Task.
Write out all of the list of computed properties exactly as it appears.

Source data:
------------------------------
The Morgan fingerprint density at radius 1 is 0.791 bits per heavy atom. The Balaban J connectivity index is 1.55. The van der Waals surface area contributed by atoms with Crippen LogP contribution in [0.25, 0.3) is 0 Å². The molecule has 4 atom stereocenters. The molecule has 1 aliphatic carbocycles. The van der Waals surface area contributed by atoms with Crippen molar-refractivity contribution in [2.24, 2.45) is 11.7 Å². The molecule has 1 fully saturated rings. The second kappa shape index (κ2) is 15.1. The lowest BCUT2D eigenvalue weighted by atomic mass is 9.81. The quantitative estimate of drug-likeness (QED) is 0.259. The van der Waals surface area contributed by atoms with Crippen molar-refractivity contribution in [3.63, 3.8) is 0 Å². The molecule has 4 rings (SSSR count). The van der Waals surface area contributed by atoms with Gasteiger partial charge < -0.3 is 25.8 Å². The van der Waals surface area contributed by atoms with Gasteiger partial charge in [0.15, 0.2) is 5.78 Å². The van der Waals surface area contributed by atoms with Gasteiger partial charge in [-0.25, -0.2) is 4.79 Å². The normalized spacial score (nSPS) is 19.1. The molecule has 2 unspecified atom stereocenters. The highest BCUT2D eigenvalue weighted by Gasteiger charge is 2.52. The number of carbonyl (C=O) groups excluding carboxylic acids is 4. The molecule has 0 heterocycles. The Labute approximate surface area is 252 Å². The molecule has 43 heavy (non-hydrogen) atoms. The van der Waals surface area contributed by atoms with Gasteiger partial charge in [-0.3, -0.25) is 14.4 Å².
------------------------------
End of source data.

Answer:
The Morgan fingerprint density at radius 1 is 0.791 bits per heavy atom. The Balaban J connectivity index is 1.55. The van der Waals surface area contributed by atoms with Crippen LogP contribution in [0.25, 0.3) is 0 Å². The molecule has 4 atom stereocenters. The molecule has 1 aliphatic carbocycles. The van der Waals surface area contributed by atoms with Crippen molar-refractivity contribution in [2.24, 2.45) is 11.7 Å². The molecule has 1 fully saturated rings. The second kappa shape index (κ2) is 15.1. The lowest BCUT2D eigenvalue weighted by atomic mass is 9.81. The quantitative estimate of drug-likeness (QED) is 0.259. The van der Waals surface area contributed by atoms with Crippen molar-refractivity contribution in [3.63, 3.8) is 0 Å². The molecule has 4 rings (SSSR count). The van der Waals surface area contributed by atoms with Gasteiger partial charge < -0.3 is 25.8 Å². The van der Waals surface area contributed by atoms with Gasteiger partial charge in [0.15, 0.2) is 5.78 Å². The van der Waals surface area contributed by atoms with Gasteiger partial charge in [-0.25, -0.2) is 4.79 Å². The normalized spacial score (nSPS) is 19.1. The molecule has 2 unspecified atom stereocenters. The highest BCUT2D eigenvalue weighted by Gasteiger charge is 2.52. The number of carbonyl (C=O) groups excluding carboxylic acids is 4. The molecule has 0 heterocycles. The Labute approximate surface area is 252 Å². The molecule has 43 heavy (non-hydrogen) atoms. The van der Waals surface area contributed by atoms with Gasteiger partial charge in [-0.3, -0.25) is 14.4 Å².